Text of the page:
The IRS permits tax-preferred retirement accounts to hold alternative investments, including real estate, syndications, and business investments. To expand your retirement portfolio beyond the stock market, you must open a self-directed account.
You can accomplish this through a self-directed IRA or self-directed Solo 401k. While both are retirement accounts, significant distinctions could make one a better fit than the other.
Standard Features of Both IRAs and Solo 401ks
Self-directed accounts permit investments in a host of alternative options without forfeiting the tax pre-preferred treatment. Qualified assets may include purchasing real estate, participating in commercial syndications, buying cryptocurrency, or investing in a business.
You can choose Traditional or Roth accounts. Self-directed accounts can have Traditional or Roth features, giving you tax-deferred or tax-free growth. The IRS authorizes contributions to either or both account types up to the annual maximum limit.
When choosing the best account based on your personal needs and investment objectives, consider the following:
IRA: Any individual with earned income can start or rollover retirement funds into an IRA. The tax-deductibility of contributions depends on your annual income and access to a work-sponsored account
Solo 401K: Small business owners with no employees qualify for an individual or Solo 401k. The only exception to the zero employee rule is spousal income from the same company. You and your spouse can work for the company and participate in the same Solo 401k.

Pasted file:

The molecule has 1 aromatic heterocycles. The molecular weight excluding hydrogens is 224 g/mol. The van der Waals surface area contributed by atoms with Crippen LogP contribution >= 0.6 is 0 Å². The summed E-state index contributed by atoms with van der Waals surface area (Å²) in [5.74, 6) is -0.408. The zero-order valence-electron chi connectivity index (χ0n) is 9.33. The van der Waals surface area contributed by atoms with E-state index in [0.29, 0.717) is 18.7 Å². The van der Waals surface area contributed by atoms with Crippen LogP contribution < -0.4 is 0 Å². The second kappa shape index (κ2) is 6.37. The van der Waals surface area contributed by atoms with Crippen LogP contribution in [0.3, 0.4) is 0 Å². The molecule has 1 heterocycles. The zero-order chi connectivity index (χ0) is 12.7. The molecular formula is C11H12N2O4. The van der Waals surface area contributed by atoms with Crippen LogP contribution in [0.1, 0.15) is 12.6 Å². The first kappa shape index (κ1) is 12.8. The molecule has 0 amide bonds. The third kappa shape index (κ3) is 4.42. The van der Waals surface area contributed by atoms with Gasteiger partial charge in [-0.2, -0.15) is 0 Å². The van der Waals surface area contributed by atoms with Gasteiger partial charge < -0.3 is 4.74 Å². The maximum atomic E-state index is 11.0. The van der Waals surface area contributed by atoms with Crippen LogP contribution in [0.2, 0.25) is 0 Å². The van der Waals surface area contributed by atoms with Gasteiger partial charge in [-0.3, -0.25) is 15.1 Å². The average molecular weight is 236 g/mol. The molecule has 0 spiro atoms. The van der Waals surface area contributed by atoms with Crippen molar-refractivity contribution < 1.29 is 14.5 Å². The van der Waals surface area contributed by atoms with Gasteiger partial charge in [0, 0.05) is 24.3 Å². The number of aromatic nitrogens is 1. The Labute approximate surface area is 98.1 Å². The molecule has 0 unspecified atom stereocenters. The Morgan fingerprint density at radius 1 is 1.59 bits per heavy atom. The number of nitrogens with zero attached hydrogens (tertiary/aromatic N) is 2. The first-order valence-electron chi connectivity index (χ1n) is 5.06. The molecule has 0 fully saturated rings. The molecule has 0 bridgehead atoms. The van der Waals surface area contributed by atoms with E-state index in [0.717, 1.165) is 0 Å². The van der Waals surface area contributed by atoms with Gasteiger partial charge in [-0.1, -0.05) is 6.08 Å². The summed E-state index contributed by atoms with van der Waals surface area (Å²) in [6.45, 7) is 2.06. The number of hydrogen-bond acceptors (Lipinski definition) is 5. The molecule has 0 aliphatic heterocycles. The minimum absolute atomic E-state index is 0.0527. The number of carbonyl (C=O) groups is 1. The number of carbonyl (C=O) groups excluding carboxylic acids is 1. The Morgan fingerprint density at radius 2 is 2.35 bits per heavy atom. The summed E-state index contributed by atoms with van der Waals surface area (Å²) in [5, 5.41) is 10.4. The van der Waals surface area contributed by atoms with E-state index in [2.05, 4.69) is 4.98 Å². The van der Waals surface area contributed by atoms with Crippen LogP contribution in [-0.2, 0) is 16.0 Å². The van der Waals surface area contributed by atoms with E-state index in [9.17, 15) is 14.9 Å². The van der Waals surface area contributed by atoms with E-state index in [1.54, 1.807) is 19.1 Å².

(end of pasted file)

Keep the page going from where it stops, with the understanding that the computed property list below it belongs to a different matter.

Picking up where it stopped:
Any income earned from a side job could qualify you as a sole proprietor and, therefore, able to use a Solo 401k as an investment vehicle for retirement funds.
IRAs only accept up to $6,000 annually, with a $1,000 catch-up for anyone over 50.
On the other hand, Solo 401ks permit you to make employee and employer contributions. Employee funds can be up to 100% of income, up to $20,500 annually, with a $6,500 catch-up contribution if you are over 50. In addition to this, you can add funds as the employer. The IRS allows contributions of up to 25% of profits to an aggregate maximum of $61,000 in 2022, not including the catch-up provisions.
While individual 401ks have larger contribution thresholds, the IRS requires regular and substantial deposits to remain active. An IRA does not place any restrictions on the frequency or amounts deposited.
The custodian for self-directed IRAs receives contributions and sends mandatory reports to the IRS. A 401k requires IRS-approved document plans, adding costs to the provider and making 401k fees higher.
The IRS requires all self-directed IRAs to use a third-party custodian who acts as the account trustee.
A 401k may use a third-party trustee, or the owner (you) can be the trustee. You have greater control over the account when you are the trustee, but you accept greater compliance responsibility.
Investment Opportunities and UBIT
Both accounts allow investments in businesses, real estate, and syndications. While there are many tax benefits of expanding your portfolio within a self-directed account, there are also some drawbacks.
IRAs are often subject to UBIT (Unrelated Business Income Tax). UBIT applies when an IRA investment generates business income instead of investment income. The two times when UBIT comes into play is when you invest in an LLC or leveraged real estate.
Solo 401ks are exempt from UBIT on income received from leveraged debt.
In most cases, small business owners gain more benefits from a Solo 401k than an IRA, especially when participating in real estate transactions and commercial syndications.